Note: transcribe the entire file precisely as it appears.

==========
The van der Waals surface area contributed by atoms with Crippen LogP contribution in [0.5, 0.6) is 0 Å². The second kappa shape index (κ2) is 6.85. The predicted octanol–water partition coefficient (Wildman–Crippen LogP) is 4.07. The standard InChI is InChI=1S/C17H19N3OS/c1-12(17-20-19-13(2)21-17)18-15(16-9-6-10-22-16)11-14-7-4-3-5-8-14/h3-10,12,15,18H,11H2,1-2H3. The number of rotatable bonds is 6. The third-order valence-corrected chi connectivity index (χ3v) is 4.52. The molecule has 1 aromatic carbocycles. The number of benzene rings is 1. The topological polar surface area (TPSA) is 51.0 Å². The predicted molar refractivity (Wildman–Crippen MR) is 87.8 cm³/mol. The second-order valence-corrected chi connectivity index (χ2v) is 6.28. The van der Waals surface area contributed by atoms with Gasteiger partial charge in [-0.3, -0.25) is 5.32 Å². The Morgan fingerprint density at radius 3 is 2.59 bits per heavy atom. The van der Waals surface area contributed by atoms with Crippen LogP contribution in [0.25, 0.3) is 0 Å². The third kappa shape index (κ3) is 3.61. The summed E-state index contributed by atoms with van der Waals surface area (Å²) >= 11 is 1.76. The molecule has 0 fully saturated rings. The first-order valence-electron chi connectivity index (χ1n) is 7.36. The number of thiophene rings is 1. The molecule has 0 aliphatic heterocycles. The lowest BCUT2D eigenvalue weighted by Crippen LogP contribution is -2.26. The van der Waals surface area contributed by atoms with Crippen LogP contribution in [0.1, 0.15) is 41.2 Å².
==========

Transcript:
The van der Waals surface area contributed by atoms with Crippen LogP contribution in [0.5, 0.6) is 0 Å². The second kappa shape index (κ2) is 6.85. The predicted octanol–water partition coefficient (Wildman–Crippen LogP) is 4.07. The standard InChI is InChI=1S/C17H19N3OS/c1-12(17-20-19-13(2)21-17)18-15(16-9-6-10-22-16)11-14-7-4-3-5-8-14/h3-10,12,15,18H,11H2,1-2H3. The number of rotatable bonds is 6. The third-order valence-corrected chi connectivity index (χ3v) is 4.52. The molecule has 1 aromatic carbocycles. The number of benzene rings is 1. The topological polar surface area (TPSA) is 51.0 Å². The predicted molar refractivity (Wildman–Crippen MR) is 87.8 cm³/mol. The second-order valence-corrected chi connectivity index (χ2v) is 6.28. The van der Waals surface area contributed by atoms with Gasteiger partial charge in [-0.3, -0.25) is 5.32 Å². The Morgan fingerprint density at radius 3 is 2.59 bits per heavy atom. The van der Waals surface area contributed by atoms with Crippen LogP contribution in [0.25, 0.3) is 0 Å². The third kappa shape index (κ3) is 3.61. The summed E-state index contributed by atoms with van der Waals surface area (Å²) >= 11 is 1.76. The molecule has 0 fully saturated rings. The first-order valence-electron chi connectivity index (χ1n) is 7.36. The number of thiophene rings is 1. The molecule has 0 aliphatic heterocycles. The lowest BCUT2D eigenvalue weighted by Crippen LogP contribution is -2.26. The van der Waals surface area contributed by atoms with Crippen LogP contribution in [0.1, 0.15) is 41.2 Å².